#Hastags Come to #Facebook
Today, it has been announced that Facebook is officially launching compatibility with #hastags. You know, the super popularĀ all-but-ubiquitous topic organization system that allows you to easily find similar interest and topics by clicking on the hashtag(ed) phrase?
Chances are that you’ve seen this functionality shining in all of its glory on Twitter, Tumblr, Pinterest and Instagram.
“To be clear, there was nothing stopping you from including hashtags in your Facebook content before ā itās just that they didnāt have any real functionality. InĀ its blog post announcing the new feature, the company acknowledges that this isnāt exactly a new idea, noting that it will be āsimilar to other services like Instagram, Twitter, Tumblr, or Pinterestā ā when you click on a hashtag, youāll get a feed of comments using the hashtag. Facebook says its capabilities will include searching for hashtags, clicking on hashtags that come from other services, and writing posts directly from the hashtag feed.
Hereās how Facebook explains the reasoning behind the addition:
Every day, hundreds of millions of people use Facebook to share their thoughts on big moments happening all around them. Whether itās talking about a favorite television show, cheering on a hometown sports team or engaging with friends during a breaking news eventāpeople on Facebook connect with their friends about whatās taking place all over the world. ā¦
To bring these conversations more to the forefront, we will be rolling out a series of features that surface some of the interesting discussions people are having about public events, people, and topics. As a first step, we are beginning to roll out hashtags on Facebook.
Note that Facebook says itās only ābeginning to roll outā the feature, so you might not see it right away. (The company generally doesnāt turn on features for its entire user base at once, but instead rolls them out gradually.) Note also that the company says itās going to be introducing more features in this vein.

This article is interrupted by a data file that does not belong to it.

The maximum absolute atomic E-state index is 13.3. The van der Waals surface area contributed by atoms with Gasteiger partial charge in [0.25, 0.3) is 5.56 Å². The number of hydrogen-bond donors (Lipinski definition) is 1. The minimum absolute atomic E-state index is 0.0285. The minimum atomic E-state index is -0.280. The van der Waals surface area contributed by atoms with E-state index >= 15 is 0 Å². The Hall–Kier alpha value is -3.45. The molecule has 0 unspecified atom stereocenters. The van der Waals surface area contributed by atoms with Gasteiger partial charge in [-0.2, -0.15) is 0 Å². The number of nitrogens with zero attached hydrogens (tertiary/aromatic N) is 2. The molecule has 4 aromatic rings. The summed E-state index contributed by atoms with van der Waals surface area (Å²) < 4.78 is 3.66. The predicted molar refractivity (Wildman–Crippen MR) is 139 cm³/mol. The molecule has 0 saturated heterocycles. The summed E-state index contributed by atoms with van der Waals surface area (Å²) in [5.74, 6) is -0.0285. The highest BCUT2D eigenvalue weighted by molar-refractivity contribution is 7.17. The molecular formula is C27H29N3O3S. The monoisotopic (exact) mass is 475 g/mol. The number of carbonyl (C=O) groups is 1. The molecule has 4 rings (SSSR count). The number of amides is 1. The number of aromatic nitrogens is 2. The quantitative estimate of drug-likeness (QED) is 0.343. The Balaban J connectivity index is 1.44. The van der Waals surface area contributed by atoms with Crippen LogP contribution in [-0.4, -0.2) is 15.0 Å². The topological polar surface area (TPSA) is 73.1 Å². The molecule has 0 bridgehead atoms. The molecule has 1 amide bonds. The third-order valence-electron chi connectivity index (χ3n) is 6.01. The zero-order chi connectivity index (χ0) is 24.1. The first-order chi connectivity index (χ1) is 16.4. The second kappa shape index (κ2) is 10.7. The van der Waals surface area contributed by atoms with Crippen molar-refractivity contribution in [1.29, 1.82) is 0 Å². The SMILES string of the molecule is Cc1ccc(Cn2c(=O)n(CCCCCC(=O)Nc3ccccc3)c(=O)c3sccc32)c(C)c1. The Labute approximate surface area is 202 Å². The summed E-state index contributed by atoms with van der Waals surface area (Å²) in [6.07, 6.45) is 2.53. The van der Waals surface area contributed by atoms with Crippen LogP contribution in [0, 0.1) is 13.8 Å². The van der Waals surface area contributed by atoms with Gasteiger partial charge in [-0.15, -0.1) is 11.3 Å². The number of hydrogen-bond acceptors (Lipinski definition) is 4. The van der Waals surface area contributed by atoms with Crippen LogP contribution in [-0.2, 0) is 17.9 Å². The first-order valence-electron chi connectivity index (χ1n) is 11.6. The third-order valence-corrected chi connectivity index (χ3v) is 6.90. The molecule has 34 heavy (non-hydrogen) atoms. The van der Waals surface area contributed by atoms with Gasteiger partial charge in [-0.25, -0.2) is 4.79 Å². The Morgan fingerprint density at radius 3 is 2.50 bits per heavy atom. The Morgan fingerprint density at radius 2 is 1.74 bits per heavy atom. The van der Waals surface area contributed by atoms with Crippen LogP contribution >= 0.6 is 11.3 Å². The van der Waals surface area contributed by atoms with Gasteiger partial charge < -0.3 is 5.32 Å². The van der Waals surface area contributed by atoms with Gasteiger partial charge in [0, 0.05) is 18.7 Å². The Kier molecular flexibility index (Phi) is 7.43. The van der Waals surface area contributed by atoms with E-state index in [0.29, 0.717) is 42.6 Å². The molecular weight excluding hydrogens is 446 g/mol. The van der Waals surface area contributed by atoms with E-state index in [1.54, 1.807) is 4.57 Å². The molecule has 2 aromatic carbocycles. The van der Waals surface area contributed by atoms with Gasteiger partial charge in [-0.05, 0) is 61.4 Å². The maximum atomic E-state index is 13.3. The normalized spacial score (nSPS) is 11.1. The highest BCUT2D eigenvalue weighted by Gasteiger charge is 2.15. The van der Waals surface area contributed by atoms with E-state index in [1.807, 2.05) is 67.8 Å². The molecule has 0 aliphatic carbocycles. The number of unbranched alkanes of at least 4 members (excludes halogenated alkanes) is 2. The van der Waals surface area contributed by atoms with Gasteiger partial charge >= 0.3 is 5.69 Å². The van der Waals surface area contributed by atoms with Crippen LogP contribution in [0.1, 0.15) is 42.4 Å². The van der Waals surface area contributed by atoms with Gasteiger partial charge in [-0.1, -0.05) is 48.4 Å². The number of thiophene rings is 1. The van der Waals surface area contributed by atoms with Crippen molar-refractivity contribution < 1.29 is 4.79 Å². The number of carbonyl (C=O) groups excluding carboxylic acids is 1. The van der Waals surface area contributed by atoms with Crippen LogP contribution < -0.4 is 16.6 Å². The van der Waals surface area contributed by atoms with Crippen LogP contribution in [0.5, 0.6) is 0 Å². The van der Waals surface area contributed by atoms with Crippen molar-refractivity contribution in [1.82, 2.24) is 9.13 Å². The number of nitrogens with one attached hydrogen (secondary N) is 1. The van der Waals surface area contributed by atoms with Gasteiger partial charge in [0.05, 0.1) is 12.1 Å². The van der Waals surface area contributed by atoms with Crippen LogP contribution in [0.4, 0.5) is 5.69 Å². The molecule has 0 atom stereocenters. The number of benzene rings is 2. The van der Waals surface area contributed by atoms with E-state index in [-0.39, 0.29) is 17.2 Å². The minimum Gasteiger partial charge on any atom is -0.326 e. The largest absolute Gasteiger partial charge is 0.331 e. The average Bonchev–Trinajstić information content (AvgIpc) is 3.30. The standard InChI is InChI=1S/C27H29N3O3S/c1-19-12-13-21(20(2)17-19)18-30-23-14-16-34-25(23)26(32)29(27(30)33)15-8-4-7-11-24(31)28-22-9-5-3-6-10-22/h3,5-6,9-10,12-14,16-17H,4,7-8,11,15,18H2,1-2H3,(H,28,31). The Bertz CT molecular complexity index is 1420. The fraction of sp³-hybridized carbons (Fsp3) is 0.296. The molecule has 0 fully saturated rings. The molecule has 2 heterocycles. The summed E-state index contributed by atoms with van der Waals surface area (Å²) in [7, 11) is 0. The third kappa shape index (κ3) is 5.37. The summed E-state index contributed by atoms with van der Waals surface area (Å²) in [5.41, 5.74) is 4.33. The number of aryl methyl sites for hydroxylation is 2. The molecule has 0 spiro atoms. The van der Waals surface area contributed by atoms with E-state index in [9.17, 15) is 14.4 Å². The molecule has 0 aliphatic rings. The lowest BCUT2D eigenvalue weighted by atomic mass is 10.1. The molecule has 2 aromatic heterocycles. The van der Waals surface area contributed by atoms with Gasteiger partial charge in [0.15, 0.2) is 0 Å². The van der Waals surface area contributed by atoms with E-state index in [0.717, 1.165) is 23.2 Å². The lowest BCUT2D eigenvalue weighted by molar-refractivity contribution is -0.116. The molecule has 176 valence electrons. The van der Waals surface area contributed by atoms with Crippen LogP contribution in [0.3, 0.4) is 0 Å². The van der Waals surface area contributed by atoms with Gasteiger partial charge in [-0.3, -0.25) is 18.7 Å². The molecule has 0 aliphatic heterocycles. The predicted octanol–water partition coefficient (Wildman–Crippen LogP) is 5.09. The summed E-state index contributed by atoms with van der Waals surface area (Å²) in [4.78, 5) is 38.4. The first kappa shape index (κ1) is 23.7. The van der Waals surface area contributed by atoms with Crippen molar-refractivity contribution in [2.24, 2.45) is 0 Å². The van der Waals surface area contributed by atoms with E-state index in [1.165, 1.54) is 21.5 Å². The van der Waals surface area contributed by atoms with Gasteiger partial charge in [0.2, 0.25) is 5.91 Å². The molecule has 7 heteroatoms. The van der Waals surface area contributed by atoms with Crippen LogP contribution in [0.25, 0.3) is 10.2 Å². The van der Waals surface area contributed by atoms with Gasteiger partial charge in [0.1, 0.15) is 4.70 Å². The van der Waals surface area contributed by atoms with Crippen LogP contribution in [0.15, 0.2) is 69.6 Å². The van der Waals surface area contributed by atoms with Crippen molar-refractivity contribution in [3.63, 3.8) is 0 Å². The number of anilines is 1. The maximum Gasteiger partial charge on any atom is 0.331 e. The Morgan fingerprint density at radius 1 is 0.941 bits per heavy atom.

To illustrate the scale of the conversation on Facebook, the company notes that between 88 million and 100 million Americans are using the service during primetime television hours.Ā Game of Thronesā Red Wedding last week was mentioned 1.5 million times, while there were 66.5 million interactions (which include likes, comments and posts) around this yearās Oscars.
The blog post doesnāt go into somethingĀ we wondered aboutĀ when we started hearing about the feature in March ā privacy. The idea of a āpublic conversationā works differently on Facebook than it does on a service like Twitter, since many Facebook posts have some degree of privacy restriction.
A company spokesperson told me that from a privacy perspective, hashtags will work similarly to Facebook Graph Search. In other words, youāll only see the comments that youāre authorized to see. So if I include a hashtag in a friends-only post, then my friends will still be the only ones who can see it in a hashtag search.”
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